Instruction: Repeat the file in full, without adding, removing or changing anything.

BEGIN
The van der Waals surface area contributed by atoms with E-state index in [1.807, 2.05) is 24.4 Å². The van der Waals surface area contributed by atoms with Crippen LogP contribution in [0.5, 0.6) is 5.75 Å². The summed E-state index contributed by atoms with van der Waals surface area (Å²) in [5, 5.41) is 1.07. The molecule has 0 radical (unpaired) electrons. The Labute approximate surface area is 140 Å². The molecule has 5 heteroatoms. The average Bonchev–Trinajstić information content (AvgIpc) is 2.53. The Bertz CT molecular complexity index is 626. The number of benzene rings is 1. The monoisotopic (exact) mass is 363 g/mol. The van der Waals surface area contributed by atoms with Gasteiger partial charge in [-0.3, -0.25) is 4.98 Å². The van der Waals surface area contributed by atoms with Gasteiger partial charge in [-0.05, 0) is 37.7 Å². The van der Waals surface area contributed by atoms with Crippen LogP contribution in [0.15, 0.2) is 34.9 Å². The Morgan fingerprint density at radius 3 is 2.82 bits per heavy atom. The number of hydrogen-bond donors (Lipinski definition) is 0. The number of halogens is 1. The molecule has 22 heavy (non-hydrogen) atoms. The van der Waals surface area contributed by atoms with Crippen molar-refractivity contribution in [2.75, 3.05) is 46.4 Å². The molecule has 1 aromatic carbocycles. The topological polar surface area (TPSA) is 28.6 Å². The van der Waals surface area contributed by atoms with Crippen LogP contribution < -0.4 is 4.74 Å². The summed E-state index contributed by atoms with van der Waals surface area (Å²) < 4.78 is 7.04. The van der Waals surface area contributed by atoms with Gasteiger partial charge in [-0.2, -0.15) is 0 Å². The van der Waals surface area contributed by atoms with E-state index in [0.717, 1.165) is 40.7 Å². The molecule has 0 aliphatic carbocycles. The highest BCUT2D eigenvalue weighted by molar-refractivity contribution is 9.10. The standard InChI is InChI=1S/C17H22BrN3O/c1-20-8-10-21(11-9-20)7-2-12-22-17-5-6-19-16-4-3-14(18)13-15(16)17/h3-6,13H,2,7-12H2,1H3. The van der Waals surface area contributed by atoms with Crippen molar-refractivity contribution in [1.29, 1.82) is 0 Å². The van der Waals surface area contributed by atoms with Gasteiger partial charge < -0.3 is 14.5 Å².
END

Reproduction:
The van der Waals surface area contributed by atoms with E-state index in [1.807, 2.05) is 24.4 Å². The van der Waals surface area contributed by atoms with Crippen LogP contribution in [0.5, 0.6) is 5.75 Å². The summed E-state index contributed by atoms with van der Waals surface area (Å²) in [5, 5.41) is 1.07. The molecule has 0 radical (unpaired) electrons. The Labute approximate surface area is 140 Å². The molecule has 5 heteroatoms. The average Bonchev–Trinajstić information content (AvgIpc) is 2.53. The Bertz CT molecular complexity index is 626. The number of benzene rings is 1. The monoisotopic (exact) mass is 363 g/mol. The van der Waals surface area contributed by atoms with Gasteiger partial charge in [-0.3, -0.25) is 4.98 Å². The van der Waals surface area contributed by atoms with Gasteiger partial charge in [-0.05, 0) is 37.7 Å². The van der Waals surface area contributed by atoms with Crippen LogP contribution in [0.15, 0.2) is 34.9 Å². The Morgan fingerprint density at radius 3 is 2.82 bits per heavy atom. The number of hydrogen-bond donors (Lipinski definition) is 0. The number of halogens is 1. The molecule has 22 heavy (non-hydrogen) atoms. The van der Waals surface area contributed by atoms with Crippen molar-refractivity contribution in [2.75, 3.05) is 46.4 Å². The molecule has 1 aromatic carbocycles. The topological polar surface area (TPSA) is 28.6 Å². The van der Waals surface area contributed by atoms with Crippen LogP contribution < -0.4 is 4.74 Å². The summed E-state index contributed by atoms with van der Waals surface area (Å²) < 4.78 is 7.04. The van der Waals surface area contributed by atoms with Gasteiger partial charge in [-0.2, -0.15) is 0 Å². The van der Waals surface area contributed by atoms with E-state index in [0.717, 1.165) is 40.7 Å². The molecule has 0 aliphatic carbocycles. The highest BCUT2D eigenvalue weighted by molar-refractivity contribution is 9.10. The standard InChI is InChI=1S/C17H22BrN3O/c1-20-8-10-21(11-9-20)7-2-12-22-17-5-6-19-16-4-3-14(18)13-15(16)17/h3-6,13H,2,7-12H2,1H3. The van der Waals surface area contributed by atoms with Crippen molar-refractivity contribution in [1.29, 1.82) is 0 Å². The van der Waals surface area contributed by atoms with Gasteiger partial charge < -0.3 is 14.5 Å².